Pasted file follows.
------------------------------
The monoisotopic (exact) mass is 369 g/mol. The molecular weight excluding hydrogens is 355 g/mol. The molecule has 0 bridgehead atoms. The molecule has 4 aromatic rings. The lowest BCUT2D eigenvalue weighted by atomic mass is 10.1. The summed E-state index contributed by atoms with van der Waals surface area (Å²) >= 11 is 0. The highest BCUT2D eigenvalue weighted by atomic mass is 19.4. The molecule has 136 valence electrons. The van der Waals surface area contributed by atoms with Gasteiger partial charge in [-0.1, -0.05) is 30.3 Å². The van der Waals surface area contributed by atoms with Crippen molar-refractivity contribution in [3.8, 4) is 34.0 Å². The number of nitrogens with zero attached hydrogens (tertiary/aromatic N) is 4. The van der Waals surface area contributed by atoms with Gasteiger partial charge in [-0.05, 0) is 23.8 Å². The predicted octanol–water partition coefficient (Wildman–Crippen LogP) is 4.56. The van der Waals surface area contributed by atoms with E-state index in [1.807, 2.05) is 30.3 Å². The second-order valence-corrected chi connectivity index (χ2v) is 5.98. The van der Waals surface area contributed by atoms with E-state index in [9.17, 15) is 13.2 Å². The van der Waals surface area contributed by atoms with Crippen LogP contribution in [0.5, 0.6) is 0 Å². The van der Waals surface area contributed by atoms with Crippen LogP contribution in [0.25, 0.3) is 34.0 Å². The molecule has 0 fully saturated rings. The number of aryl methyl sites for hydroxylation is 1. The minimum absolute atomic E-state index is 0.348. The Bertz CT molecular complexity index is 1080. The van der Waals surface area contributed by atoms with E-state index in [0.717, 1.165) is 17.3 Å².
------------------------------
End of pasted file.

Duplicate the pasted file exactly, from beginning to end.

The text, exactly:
The monoisotopic (exact) mass is 369 g/mol. The molecular weight excluding hydrogens is 355 g/mol. The molecule has 0 bridgehead atoms. The molecule has 4 aromatic rings. The lowest BCUT2D eigenvalue weighted by atomic mass is 10.1. The summed E-state index contributed by atoms with van der Waals surface area (Å²) >= 11 is 0. The highest BCUT2D eigenvalue weighted by atomic mass is 19.4. The molecule has 136 valence electrons. The van der Waals surface area contributed by atoms with Gasteiger partial charge in [-0.1, -0.05) is 30.3 Å². The van der Waals surface area contributed by atoms with Crippen molar-refractivity contribution in [3.8, 4) is 34.0 Å². The number of nitrogens with zero attached hydrogens (tertiary/aromatic N) is 4. The van der Waals surface area contributed by atoms with Gasteiger partial charge in [-0.05, 0) is 23.8 Å². The predicted octanol–water partition coefficient (Wildman–Crippen LogP) is 4.56. The van der Waals surface area contributed by atoms with E-state index in [1.807, 2.05) is 30.3 Å². The second-order valence-corrected chi connectivity index (χ2v) is 5.98. The van der Waals surface area contributed by atoms with E-state index in [9.17, 15) is 13.2 Å². The van der Waals surface area contributed by atoms with Crippen LogP contribution in [0.5, 0.6) is 0 Å². The van der Waals surface area contributed by atoms with Crippen LogP contribution in [0.25, 0.3) is 34.0 Å². The molecule has 0 fully saturated rings. The number of aryl methyl sites for hydroxylation is 1. The minimum absolute atomic E-state index is 0.348. The Bertz CT molecular complexity index is 1080. The van der Waals surface area contributed by atoms with E-state index in [0.717, 1.165) is 17.3 Å².